FinTech Update: 5 Financial Apps To Know Next

Millennial research, Millennial insight, Millennial marketing, Gen Z research, Gen Z marketing, Gen Z insight, youth research, youth marketing

These five money apps are banking on Millennials for success…

Young consumers are driving the fintech revolution—according to study after study. Finance company SoFi reports almost 40% of 25-34-year-olds are using apps and digital tools for personal finance a few times a month or more. According to Bank of America’s 2016 Consumer Spending Snapshot, mobile wallet transactions are up 267% with 18-34-year-olds, and spending is up 235%. “Venmoing” has become a verb for a reason. The increasing popularity of the new payment method helps explain why credit card usage is on a decline with consumers between the age of 20-50. But they’re not just making spending and paying mobile, young consumers want their financial institutions to be mobile as well. Research by The Independent Community Bankers of America found that 74% of Millennials say mobile banking is very important to them, and 40% say they’d rather communicate with banks via email and websites. According to the 2016 FIS Consumer Banking PACE Index, 63% of Millennials are accessing their bank accounts on their mobile phones on a monthly basis—they’re also 30% less likely than Baby Boomers to visit a bank location or use a drive-thru, and are 17% more likely to pay a bill from their bank through a mobile device. Of course, investing is another financial space that’s been taken mobile for Millennials—while they may be notoriously risk-averse and financially insecure, they’re finding their own way of getting into the stock market, and mobile microinvesting (investing in “low-maintenance, index fund-based allocation strategies with small, frequent contributions”) has been a fairly safe strategy many young investors are trying out. Startups like Acorns—which we called out back in 2014—and Robinhood have created apps to help young consumers…

 
 

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Quote of the Day: “I don't drink on a typical night, but my choice when I do have a drink is often red wine.”

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13 Reasons Why, the Netflix series about a teen girl’s suicide, has some mental health professionals worried. While some applaud the show for increasing awareness about teen suicide, others fear the series could act as suicide contagion, increasing the risk of an individual engaging in copycat behavior. School districts across the U.S. are sending letters to parents to discuss the show and red flags to watch for in teens’ behavior, while counsellors are having conversations with students and patients. The National Association of School Psychologists has recommended that at-risk youth shouldn’t watch the series, and cautions adults to help teens differentiate “between a TV drama and real life.” (CNN)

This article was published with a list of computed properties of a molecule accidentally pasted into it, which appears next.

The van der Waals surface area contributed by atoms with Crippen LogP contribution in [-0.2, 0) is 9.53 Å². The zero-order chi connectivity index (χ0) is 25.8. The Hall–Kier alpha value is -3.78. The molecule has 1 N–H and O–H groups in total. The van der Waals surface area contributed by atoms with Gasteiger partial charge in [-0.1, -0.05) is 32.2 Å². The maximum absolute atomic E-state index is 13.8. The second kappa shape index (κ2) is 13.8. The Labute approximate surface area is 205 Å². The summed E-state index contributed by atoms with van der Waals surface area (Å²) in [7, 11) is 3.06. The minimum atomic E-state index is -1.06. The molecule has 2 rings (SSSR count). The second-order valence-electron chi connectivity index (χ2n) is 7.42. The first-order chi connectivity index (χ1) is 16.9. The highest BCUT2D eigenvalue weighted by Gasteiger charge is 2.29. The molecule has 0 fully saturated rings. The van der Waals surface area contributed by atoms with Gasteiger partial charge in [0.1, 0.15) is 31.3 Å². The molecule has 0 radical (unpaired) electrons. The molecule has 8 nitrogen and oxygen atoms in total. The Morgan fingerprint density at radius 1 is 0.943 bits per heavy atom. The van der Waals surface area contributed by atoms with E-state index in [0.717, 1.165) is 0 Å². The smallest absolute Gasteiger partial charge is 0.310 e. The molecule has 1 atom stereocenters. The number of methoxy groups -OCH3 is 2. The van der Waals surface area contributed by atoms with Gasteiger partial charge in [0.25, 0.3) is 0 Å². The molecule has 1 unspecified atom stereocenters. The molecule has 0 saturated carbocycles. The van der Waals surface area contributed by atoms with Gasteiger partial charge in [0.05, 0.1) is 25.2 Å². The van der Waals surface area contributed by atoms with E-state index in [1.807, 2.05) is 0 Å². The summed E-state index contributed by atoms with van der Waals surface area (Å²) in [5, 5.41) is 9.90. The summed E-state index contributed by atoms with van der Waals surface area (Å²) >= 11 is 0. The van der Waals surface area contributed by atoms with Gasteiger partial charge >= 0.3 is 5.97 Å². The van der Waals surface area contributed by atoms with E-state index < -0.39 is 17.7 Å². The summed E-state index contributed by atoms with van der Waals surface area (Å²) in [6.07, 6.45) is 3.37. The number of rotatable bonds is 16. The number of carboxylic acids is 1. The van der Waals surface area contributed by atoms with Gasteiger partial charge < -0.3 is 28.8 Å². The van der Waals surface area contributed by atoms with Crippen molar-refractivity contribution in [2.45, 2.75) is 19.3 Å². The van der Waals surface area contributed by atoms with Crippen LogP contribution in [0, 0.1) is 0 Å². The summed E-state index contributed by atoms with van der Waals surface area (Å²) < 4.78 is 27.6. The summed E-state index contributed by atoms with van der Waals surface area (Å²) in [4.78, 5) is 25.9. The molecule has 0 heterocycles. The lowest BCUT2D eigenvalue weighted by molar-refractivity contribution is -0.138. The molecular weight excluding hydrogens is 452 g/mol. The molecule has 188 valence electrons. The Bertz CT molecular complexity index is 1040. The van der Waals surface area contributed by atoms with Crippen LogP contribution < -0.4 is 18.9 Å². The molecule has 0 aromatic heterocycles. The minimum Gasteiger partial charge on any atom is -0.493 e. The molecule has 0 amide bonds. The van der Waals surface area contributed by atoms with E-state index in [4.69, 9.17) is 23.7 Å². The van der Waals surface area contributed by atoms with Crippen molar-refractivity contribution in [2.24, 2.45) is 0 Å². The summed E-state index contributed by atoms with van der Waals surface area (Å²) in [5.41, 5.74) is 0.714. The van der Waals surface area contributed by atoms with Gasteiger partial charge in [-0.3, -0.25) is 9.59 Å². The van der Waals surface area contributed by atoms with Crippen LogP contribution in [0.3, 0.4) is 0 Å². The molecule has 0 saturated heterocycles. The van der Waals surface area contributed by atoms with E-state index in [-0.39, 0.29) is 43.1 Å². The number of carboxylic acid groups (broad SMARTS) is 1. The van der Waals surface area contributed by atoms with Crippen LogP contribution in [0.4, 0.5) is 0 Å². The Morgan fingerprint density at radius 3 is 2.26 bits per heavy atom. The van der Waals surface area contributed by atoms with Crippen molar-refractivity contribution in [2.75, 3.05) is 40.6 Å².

U.K. Millennials consider themselves ‘grown up’ at age 27, according to a recent survey by Nationwide Current Accounts. With shifting paradigms surrounding adulthood, Millennials are defining maturity differently, and over half surveyed feel like entrance to adulthood depends on particular milestones rather than age. One in five believe they’re mature when they have children and another one in five when they move out of their parent’s home. Interestingly, Ypulse’s Adulting trend found that paying their own bills is the top sign of adulthood for Millennials in the U.S. (Telegraph)

Millennial shoppers are re-defining retail by purchasing on mobile, returning at higher rates, and ‘showrooming’—selecting clothes in-store then purchasing online—as a part of their “normal” purchasing process.  According to Criteo, as more clothing is purchased online, retailers can expect larger cart sizes at checkout, and return rates as high as 30-50%—which could create an opportunity to get young shoppers back into stores. Successful retailers are ““moving seamlessly between” online and off by covering return shipping costs or allowing in-store returns, innovating their online experiences, and keeping a high volume of product available in both spaces. (MediaPost)

Mexican wine country is becoming a top travel destination for Millennials. Cheaper, artsier, and arguably more authentic than Napa or Sonoma, Valle de Guadelupe is quickly accruing acclaim with twenty and thirtysomethings, who Ypulse has found love their wine. The small strip of vineyards and restaurants is shifting to suit their needs with food trucks, modern art, and even Uber for wine tours, when just a decade ago, the area didn’t even have the necessary roads to facilitate tourism. One winery owner observes, “What used to happen in this part of the world was that no one had anything to do and now everyone has appointments every hour.” (NYTimes)

The restaurant industry currently employs one third of all working teenagers, thanks to a recent uptick in teen employment. According to the Bureau of Labor Statistics, teens made up 35% of all restaurant workers in 2016, the highest percentage since 2009. Teen participation in the restaurant industry was above 50% until the Great Recession when it started a steep downward trend, causing staffing challenges across the industry. But it’s too early to know if the recent boost in employment signals a new trend or is just “a temporary blip.” (National Restaurant Association)

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